Oppose BLM Plan to Eradicate NV Mustangs from Humboldt Herd Area

Public Comments Are Due by 4:30 p.m. PT on July 25, 2013

The Bureau of Land Management (BLM) Winnemucca District Office in Nevada is seeking public comments on an Environmental Assessment (EA) for a proposal to remove 161 wild horses from the Humboldt Herd Area (HA). The BLM wants the roundup to occur "beginning July 1, 2013 or as soon as funding and holding space allows." 

The helicopter roundup is being proposed not as an emergency, but rather for alleged "public safety" reasons relating to vehicle collisions and property damage. However, the BLM provides no evidence or details about alleged property damage, and notes that in the past 14 years only six horses have been hit by vehicles on "county roads," where speed and unsafe driving are likely reasons behind such accidents. 

In 1982, the BLM decided that wild horses should be eliminated from this area, but allowed ranchers to continue to graze on the public lands there. In fact, the forage allocated to livestock is enough to sustain 592 horses annually! Despite the BLM's repeated attempts to eradicate the mustangs, a healthy wild horse population has survived in the Humboldt HA.

Please ACT TODAY to personalize and send the following letter to urge the BLM to cancel all plans to remove wild horses from the Humboldt HA. When you click send, your comments will be individually emailed to the BLM!

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If you prefer, you can send your comments to the following address:
Samantha Gooch, Project Coordinator 
BLM Winnemucca District Office 
5100 E. Winnemucca Blvd 
Winnemucca, NV 89445-2921 
Email: HumboldtWildHorseEA@blm.gov. (include subject line: "Humboldt HA Gather").

Additional Information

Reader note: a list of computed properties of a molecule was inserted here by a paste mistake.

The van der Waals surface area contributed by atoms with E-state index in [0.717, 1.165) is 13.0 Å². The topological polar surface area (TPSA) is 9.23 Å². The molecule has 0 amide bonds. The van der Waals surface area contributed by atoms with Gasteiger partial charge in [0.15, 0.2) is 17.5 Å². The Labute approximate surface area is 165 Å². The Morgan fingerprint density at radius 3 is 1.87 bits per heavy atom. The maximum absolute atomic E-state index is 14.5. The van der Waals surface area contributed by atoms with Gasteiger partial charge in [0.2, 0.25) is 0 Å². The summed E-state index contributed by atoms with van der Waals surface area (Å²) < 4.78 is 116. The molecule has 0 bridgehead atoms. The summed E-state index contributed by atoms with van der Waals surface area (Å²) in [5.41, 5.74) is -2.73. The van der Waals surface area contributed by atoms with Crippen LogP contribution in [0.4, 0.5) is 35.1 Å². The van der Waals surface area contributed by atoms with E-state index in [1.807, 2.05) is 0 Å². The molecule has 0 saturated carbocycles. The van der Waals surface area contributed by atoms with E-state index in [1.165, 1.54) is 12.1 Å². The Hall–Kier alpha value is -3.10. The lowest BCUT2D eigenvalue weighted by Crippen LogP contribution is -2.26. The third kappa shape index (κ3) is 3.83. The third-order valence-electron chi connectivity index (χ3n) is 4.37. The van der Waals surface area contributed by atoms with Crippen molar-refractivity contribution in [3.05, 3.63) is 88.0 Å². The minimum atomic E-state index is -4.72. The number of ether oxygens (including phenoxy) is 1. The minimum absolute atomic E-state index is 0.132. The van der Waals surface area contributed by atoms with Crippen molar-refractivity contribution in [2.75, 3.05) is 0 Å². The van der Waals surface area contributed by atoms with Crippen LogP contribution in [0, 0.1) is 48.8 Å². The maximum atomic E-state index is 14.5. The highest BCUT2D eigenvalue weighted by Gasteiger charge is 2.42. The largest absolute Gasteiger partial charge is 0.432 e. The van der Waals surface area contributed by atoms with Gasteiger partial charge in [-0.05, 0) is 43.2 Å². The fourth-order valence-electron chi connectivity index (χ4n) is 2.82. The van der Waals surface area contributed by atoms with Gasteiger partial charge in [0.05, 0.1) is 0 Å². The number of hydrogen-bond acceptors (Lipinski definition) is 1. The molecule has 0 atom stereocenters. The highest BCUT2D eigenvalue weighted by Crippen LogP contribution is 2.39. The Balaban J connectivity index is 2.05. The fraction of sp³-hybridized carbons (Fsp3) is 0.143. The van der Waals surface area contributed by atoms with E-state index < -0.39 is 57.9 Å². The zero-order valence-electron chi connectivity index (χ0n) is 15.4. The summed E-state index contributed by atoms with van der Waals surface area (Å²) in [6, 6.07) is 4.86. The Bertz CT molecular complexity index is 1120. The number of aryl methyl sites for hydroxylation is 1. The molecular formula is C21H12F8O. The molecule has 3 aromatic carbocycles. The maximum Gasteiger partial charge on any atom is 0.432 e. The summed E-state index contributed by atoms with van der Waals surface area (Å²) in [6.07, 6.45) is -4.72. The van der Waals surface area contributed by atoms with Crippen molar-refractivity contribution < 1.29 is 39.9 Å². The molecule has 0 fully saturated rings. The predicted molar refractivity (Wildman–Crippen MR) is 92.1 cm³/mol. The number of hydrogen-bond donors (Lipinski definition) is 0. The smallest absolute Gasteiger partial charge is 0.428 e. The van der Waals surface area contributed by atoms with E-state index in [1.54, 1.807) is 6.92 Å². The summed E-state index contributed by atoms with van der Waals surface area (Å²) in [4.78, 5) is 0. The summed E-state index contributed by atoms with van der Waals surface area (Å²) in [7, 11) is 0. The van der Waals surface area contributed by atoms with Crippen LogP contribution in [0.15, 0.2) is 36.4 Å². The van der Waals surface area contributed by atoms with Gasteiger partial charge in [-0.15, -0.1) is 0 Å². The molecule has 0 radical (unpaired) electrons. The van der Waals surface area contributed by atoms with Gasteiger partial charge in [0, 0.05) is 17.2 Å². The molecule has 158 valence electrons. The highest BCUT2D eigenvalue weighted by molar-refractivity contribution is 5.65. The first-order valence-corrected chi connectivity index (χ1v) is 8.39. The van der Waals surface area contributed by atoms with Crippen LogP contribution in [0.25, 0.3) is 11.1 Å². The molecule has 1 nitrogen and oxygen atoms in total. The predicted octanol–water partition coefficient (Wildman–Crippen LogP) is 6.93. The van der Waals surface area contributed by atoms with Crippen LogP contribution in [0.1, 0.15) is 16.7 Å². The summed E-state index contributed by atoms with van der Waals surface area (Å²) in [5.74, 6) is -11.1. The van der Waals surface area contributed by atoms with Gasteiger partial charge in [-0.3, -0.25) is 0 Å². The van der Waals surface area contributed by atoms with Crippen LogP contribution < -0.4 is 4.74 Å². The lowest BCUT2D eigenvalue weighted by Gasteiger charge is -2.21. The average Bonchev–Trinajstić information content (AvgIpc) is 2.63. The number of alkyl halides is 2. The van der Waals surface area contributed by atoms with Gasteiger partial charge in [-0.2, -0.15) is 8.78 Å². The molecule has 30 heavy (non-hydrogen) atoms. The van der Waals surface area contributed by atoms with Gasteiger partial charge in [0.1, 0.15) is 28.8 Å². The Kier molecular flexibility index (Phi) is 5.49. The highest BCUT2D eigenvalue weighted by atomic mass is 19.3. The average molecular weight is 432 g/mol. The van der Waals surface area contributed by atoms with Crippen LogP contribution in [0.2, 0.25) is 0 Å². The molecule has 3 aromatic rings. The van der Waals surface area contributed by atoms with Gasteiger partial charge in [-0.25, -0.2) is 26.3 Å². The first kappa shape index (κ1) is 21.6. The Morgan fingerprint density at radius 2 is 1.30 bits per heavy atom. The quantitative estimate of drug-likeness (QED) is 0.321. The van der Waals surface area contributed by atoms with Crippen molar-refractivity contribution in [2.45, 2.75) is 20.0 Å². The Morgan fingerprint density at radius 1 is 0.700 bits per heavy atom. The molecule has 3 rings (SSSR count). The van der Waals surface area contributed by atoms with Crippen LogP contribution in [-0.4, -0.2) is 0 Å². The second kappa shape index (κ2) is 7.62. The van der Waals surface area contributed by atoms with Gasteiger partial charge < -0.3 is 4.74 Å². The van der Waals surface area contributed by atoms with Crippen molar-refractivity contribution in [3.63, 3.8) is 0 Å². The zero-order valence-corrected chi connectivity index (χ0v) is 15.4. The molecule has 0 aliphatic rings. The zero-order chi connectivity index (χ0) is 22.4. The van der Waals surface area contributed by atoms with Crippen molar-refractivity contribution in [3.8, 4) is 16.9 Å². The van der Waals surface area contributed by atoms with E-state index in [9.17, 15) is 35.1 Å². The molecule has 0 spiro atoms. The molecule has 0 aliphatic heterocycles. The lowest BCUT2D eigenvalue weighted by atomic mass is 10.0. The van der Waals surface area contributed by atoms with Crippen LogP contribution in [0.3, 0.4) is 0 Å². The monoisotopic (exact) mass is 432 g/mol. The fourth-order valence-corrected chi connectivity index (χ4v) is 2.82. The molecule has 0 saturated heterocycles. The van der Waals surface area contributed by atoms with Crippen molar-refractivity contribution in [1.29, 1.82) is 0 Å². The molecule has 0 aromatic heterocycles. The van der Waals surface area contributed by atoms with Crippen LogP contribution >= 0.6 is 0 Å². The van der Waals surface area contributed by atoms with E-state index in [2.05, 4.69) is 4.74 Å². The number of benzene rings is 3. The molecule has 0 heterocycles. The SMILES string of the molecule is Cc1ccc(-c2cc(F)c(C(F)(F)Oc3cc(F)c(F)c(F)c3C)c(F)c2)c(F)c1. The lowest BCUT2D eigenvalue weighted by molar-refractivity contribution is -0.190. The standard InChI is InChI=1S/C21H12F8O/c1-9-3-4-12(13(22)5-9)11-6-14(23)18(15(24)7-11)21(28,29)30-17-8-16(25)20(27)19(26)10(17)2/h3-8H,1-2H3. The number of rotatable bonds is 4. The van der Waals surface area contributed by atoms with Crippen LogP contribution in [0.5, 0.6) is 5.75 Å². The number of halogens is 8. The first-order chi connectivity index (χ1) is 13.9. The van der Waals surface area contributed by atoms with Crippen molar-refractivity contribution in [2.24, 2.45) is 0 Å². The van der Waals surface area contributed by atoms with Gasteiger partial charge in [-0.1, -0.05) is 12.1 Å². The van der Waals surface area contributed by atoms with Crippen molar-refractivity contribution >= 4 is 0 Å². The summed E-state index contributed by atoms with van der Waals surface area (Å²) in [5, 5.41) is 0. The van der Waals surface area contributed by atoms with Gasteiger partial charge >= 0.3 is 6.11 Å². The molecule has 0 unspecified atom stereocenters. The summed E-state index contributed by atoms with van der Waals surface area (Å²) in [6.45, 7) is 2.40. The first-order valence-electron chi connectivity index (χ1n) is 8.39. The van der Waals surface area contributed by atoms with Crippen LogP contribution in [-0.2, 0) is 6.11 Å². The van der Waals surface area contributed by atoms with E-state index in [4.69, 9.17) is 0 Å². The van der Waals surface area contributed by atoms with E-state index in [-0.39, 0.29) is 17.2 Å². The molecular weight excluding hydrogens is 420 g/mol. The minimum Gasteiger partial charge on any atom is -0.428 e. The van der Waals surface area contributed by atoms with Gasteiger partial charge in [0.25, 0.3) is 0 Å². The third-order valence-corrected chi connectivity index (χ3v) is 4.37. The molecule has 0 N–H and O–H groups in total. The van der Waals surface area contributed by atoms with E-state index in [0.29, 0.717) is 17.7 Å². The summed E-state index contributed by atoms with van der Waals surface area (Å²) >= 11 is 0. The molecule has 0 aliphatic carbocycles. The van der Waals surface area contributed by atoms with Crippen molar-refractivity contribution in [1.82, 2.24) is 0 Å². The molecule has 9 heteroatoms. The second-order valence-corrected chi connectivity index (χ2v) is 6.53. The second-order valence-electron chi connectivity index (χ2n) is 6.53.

Humboldt HA Wild Horse Roundup NEPA Documents

LOCATION: The HA is located in Pershing County about 30 miles south of Winnemucca, NV and extends along the eastside of Interstate 80 to Lovelock, Nevada.

SIZE: 431,544 acres of which 219,085 acres are public lands. (Checkerboard pattern with alternating public private land parcels.)

ESTIMATED WILD HORSE POPULATION: 161 wild horses, including 2013 foals.

LIVESTOCK GRAZING: 11 permittees in 7 allotments for a total of 7,101 Animal Unit Months (AUMs) of forage authorized for grazing of cattle and sheep on public lands within the HA.

WILD HORSE EQUIVALENT: Forage allocated to livestock could sustain as many as 592 wild horses annually. 

HA INFORMATION: The land in this HA is in a checkerboard pattern (public/private), and BLM claims in the EA that the private landowners are not willing to enter into cooperative agreements to allow wild horses to live in the area. However, these landowners enjoy the privilege of grazing their livestock on our public lands at below-market rates, thanks to our tax subsidies. In exchange for this privilege, the agency should incentivize the ranchers to tolerate federally-protected wild horses in the area, instead of expecting American taxpayers to further subsidize these private operations by paying for expensive helicopter roundups and warehousing of captured horses.

The BLM could easily and quickly change the status of this Herd Area to a Herd Management Area where horses are allowed to exist. In fact, the June 2013 National Academy of Sciences report recommended that the BLM utilize its Adaptive Management processes to improve the transparency and public responsiveness of the wild horse and burro program: 

  • "Horse and burro management and control strategies cannot be based on biological or cost considerations alone; management should engage interested and affected parties and also be responsive to public attitudes and preferences. Three decades ago, the National Research Council reported that public opinion was the major reason that the Wild Horse and Burro Program existed and public opinion was a primary indicator of management success (NRC, 1982). The same holds true today."
  • "Adaptive management could provide much-needed transparency for BLM’s management of free-ranging horses and burros. Because it is a flexible system (Holling and Meffe, 1996; Huntsinger, 1997), it allows managers to experiment with a variety of policies and actions to determine which provide the desired management outcomes (Walters, 1997). That could be particularly useful for BLM, given the number and variety of stakeholders involved in this issue. ..."